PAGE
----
Why do some sharks attack while others don't? No one knows exactly why this happens. Evidently, seals and humans look alike to sharks. Or maybe it's the luck of the draw that some poor soul happens to be in the water the same time a shark is really hungry?
Our body is composed of many cells, like the many sharks living in the ocean. All it takes is a single cell to mutate to form cancer.
Why do some cells mutate while others don't? No one knows exactly why that mutation occurs. Sometimes the environment or inherited genes influence the mutation. Or is it just the luck of the draw that one crazy cell goes haywire and mutates to cause breast cancer?
For some people, breast cancer cells wait in their bodies, circling like sharks in the water. Genetic factors, age factors and other unknown triggers act like chum in the water for sharks.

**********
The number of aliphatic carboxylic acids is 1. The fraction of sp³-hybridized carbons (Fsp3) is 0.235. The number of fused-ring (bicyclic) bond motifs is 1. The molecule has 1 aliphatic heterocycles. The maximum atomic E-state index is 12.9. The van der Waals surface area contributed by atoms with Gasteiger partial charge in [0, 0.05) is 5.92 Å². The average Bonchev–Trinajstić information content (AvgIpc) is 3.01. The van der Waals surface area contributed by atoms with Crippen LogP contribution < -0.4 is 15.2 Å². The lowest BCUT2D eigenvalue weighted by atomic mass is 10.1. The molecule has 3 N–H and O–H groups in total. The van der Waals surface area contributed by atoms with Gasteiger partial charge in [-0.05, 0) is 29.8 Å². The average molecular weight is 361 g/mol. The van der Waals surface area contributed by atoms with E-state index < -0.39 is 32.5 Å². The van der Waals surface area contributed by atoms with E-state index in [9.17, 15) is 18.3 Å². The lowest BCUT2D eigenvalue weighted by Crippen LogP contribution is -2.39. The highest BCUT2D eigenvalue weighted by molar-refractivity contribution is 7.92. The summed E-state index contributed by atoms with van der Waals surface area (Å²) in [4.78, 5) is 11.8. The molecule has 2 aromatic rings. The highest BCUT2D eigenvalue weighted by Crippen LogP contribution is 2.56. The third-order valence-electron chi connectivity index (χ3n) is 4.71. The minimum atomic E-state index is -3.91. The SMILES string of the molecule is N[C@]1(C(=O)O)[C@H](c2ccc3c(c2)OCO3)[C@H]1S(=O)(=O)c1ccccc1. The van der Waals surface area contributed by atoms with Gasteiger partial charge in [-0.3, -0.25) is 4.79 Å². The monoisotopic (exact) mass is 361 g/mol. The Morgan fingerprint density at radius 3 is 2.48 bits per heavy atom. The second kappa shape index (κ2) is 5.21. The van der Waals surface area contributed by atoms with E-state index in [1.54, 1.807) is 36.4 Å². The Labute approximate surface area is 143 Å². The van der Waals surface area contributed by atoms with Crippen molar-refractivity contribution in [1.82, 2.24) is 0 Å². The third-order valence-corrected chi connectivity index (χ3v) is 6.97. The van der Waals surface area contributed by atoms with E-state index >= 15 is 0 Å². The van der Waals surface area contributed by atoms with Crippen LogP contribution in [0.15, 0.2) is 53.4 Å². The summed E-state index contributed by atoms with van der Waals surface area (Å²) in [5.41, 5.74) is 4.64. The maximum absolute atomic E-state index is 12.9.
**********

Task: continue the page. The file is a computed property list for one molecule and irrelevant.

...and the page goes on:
Has the soundtrack from Jaws started going through your mind? Have I painted a grisly picture? Don't lose hope, because there are ways to stop the circling sharks.
You wouldn't go into the ocean if you knew sharks were waiting right off shore. Similarly, you shouldn’t take risks with unhealthy lifestyle practices that can result in cancer — like smoking and drinking.
You wouldn't feed the sharks if you thought you could fall into the water. Likewise, if you have a family history of breast cancer you shouldn't engage in risky behavior and should follow screening preventative guidelines.
You wouldn't go into a shark cage and open the door, waving chum. Similarly, you shouldn't put off a yearly mammogram.
Breast Cancer Awareness Month starts next week. This October, think about breast cancer as the great white shark from Jaws and think about preventative care as the big boat protecting you from what waits in the water.
Can you still hear the music from Jaws? Good! Schedule that mammogram.
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